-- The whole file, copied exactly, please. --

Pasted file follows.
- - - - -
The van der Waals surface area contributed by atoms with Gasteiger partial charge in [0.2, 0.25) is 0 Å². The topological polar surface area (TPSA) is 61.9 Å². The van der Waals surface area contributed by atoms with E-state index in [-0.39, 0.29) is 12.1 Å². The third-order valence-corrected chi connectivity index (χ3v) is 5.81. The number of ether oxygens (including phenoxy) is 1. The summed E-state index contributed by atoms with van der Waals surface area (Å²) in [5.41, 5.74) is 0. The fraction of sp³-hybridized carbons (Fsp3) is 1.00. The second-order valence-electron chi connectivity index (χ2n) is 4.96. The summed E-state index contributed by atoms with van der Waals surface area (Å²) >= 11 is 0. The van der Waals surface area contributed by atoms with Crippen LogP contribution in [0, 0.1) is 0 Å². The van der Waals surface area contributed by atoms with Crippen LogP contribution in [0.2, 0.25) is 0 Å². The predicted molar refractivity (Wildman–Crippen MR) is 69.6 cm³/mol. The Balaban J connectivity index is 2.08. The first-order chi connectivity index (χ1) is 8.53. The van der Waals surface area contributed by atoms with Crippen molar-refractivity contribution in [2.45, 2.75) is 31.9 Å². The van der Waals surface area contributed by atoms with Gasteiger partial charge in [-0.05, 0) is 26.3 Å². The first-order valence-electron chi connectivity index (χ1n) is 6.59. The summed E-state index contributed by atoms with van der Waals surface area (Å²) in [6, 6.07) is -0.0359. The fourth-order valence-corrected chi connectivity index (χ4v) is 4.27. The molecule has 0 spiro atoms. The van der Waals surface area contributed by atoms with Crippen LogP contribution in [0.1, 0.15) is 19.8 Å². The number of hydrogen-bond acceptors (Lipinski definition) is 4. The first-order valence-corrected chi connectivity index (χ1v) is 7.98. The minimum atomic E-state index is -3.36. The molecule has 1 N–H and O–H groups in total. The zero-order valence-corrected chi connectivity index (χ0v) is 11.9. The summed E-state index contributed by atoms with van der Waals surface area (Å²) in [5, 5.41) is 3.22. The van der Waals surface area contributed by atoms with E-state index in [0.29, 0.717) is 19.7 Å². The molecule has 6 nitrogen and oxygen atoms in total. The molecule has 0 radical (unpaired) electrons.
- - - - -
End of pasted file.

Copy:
The van der Waals surface area contributed by atoms with Gasteiger partial charge in [0.2, 0.25) is 0 Å². The topological polar surface area (TPSA) is 61.9 Å². The van der Waals surface area contributed by atoms with E-state index in [-0.39, 0.29) is 12.1 Å². The third-order valence-corrected chi connectivity index (χ3v) is 5.81. The number of ether oxygens (including phenoxy) is 1. The summed E-state index contributed by atoms with van der Waals surface area (Å²) in [5.41, 5.74) is 0. The fraction of sp³-hybridized carbons (Fsp3) is 1.00. The second-order valence-electron chi connectivity index (χ2n) is 4.96. The summed E-state index contributed by atoms with van der Waals surface area (Å²) >= 11 is 0. The van der Waals surface area contributed by atoms with Crippen LogP contribution in [0, 0.1) is 0 Å². The van der Waals surface area contributed by atoms with Crippen LogP contribution in [0.2, 0.25) is 0 Å². The predicted molar refractivity (Wildman–Crippen MR) is 69.6 cm³/mol. The Balaban J connectivity index is 2.08. The first-order chi connectivity index (χ1) is 8.53. The van der Waals surface area contributed by atoms with Crippen molar-refractivity contribution in [2.45, 2.75) is 31.9 Å². The van der Waals surface area contributed by atoms with Gasteiger partial charge in [-0.05, 0) is 26.3 Å². The first-order valence-electron chi connectivity index (χ1n) is 6.59. The summed E-state index contributed by atoms with van der Waals surface area (Å²) in [6, 6.07) is -0.0359. The fourth-order valence-corrected chi connectivity index (χ4v) is 4.27. The molecule has 0 spiro atoms. The van der Waals surface area contributed by atoms with Crippen LogP contribution in [0.1, 0.15) is 19.8 Å². The number of hydrogen-bond acceptors (Lipinski definition) is 4. The first-order valence-corrected chi connectivity index (χ1v) is 7.98. The minimum atomic E-state index is -3.36. The molecule has 1 N–H and O–H groups in total. The zero-order valence-corrected chi connectivity index (χ0v) is 11.9. The summed E-state index contributed by atoms with van der Waals surface area (Å²) in [5, 5.41) is 3.22. The van der Waals surface area contributed by atoms with E-state index in [0.29, 0.717) is 19.7 Å². The molecule has 6 nitrogen and oxygen atoms in total. The molecule has 0 radical (unpaired) electrons.